“The task force that wrote [the report] and the [APA] define conversion therapy in the manner that our bill does and supports conversion therapy bans, and has reviewed our definition to make sure that it allows just the stuff you were talking about,” Rosky replied. “‘Identity exploration and development’ is a very important line in the bill and it’s very important to every mental health organization in the United States that that be included.”

Dr. Christy Kane, a Utah therapist who is active in the Utah Coalition Against Pornography, said that the original bill “violates the fundamental foundation of therapy” in that people go to a therapist to change things in their life. She also said that therapists are already limited in what they can say and teach by current law.

A young man who went only by the name of Caleb testified that he was molested as a child and, therefore, could only relate with other males in a sexual way. He started conversion therapy at 18 and was married in the temple to a woman, Julia, who also testified.

“I believe this [conversion] therapy saved my life and I know that if this [conversion therapy] is allowed, that it allowed me to be with my wife,” he said.

Jerrie Buie, of Pride Counseling and a member of the LGBTQ Affirmative Therapists of Utah, testified of being involved with helping youth with suicide ideation and attempts.

“It’s important to understand that talk-based forms of conversion therapy are just as damaging as the aversive techniques,” Buie said. “Most parents seek therapy hoping for change in a child’s sexual orientation with little awareness of the lack of evidence concerning this request.”

“Therapists are bound to work within ethical boundaries congruent with the understanding of evidence-based practices,” he continued. “Governing boards such as the National Association of Social Workers and American Psychological Association have overwhelmingly indicated that all forms of conversion therapy are dangerous and have condemned these practices.”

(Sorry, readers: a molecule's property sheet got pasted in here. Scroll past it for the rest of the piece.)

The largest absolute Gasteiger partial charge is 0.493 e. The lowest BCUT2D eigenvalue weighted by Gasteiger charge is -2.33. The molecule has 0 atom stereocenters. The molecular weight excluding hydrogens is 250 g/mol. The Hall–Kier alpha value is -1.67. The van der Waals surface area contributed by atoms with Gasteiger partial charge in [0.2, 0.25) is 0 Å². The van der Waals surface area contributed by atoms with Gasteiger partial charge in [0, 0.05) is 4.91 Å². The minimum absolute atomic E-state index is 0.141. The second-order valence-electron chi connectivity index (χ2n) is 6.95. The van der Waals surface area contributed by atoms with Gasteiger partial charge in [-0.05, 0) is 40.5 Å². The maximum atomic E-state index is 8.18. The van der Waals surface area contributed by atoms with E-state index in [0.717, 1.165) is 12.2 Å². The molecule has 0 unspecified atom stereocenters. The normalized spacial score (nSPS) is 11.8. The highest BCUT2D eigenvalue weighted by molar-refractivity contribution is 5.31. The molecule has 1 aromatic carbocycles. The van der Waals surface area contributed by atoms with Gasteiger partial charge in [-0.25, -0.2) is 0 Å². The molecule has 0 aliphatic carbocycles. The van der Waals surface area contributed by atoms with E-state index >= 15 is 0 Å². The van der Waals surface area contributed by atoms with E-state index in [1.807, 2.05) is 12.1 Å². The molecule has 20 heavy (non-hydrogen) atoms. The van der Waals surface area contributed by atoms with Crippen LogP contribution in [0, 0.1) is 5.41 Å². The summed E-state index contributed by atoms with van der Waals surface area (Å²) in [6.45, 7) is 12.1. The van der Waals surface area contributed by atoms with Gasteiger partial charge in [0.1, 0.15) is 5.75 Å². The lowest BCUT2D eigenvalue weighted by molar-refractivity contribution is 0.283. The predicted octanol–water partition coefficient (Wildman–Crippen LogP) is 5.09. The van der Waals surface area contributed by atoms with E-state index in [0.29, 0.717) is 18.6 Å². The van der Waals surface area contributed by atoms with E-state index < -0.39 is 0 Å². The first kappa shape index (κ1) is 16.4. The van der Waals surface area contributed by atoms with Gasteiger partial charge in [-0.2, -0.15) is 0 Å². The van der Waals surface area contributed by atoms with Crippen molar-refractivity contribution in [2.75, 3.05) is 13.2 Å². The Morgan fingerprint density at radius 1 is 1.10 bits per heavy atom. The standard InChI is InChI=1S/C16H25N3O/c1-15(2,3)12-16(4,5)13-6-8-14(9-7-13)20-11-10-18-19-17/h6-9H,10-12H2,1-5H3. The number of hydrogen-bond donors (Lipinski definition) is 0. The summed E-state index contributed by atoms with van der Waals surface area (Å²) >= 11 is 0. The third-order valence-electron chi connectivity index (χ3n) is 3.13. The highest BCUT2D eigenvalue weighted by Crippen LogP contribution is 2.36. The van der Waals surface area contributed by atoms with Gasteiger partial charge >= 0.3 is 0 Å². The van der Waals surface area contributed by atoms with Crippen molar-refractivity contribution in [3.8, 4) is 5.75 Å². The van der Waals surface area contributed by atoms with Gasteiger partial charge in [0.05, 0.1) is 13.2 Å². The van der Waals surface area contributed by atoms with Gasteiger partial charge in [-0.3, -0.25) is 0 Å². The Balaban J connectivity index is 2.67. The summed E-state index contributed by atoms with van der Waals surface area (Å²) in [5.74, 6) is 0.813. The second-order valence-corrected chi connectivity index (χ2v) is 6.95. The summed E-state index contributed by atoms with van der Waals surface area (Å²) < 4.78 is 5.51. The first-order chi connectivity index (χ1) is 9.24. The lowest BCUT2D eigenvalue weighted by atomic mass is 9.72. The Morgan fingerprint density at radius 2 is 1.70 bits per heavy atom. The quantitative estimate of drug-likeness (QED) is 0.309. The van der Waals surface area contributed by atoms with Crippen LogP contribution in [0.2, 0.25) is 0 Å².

“When therapy fails for these kids, the youth see themselves a failing their therapist, god, family, and peers,” Buie said. “And this suffering is done in isolation, and in isolation, this depression can become lethal.”

Marriage and family therapist Jeff Bennion, who was on the controversial and widely panned TLC show, “My Husband’s Not Gay,” is co-founder of North Star and its Journey Into Manhood and testified to defend the Jewish conversion therapy organization JONAH in the 2015 court case, testified before the committee. He said he has friends on “both sides of this issue.”

“I have friends who have been harmed by these therapies and I have friends who have benefitted from them,” he said. “Every harm that has been mentioned in conversion therapy can be said for gay-affirmative therapists who tell people you can’t change.”

Several anti-trans activists and out-of-state conversion therapy proponents such as Laura Haynes of the National Task Force for Therapy Equality with the mantra “No One is Born Gay,” testified “speed dating style” as time left for public input was dwindling.

In the end, an attempt by Hall to place his substitution bill forward failed and the substitute by Lisonbee, who was chairing the committee, passed with all listed sponsors on the committee of the original bill and all Democrats voting nay.

Hall, in his summation, said and repeated for effect, “This bill, substitute 4, just to make it clear, will not prevent conversion therapy.”

Equality Utah, the main organization which helped draft and push the bill, expressed their dismay at the substitute.

“The substitute bill is an absolute sham. It will not protect one LGBTQ youth from suicide. Not one. In fact, it will protect conversion therapists in continuing their harmful and discredited practices. We will continue to fight to ensure that this legislation in this form never reaches Governor Herbert’s desk. We will never stop fighting until LGBTQ youth are protected from these dangerous quack therapists.”

The bill moves on to the Utah House for consideration. It is Equality Utah’s and Rep. Hall’s hope that the House can fix the bill back to its original intent.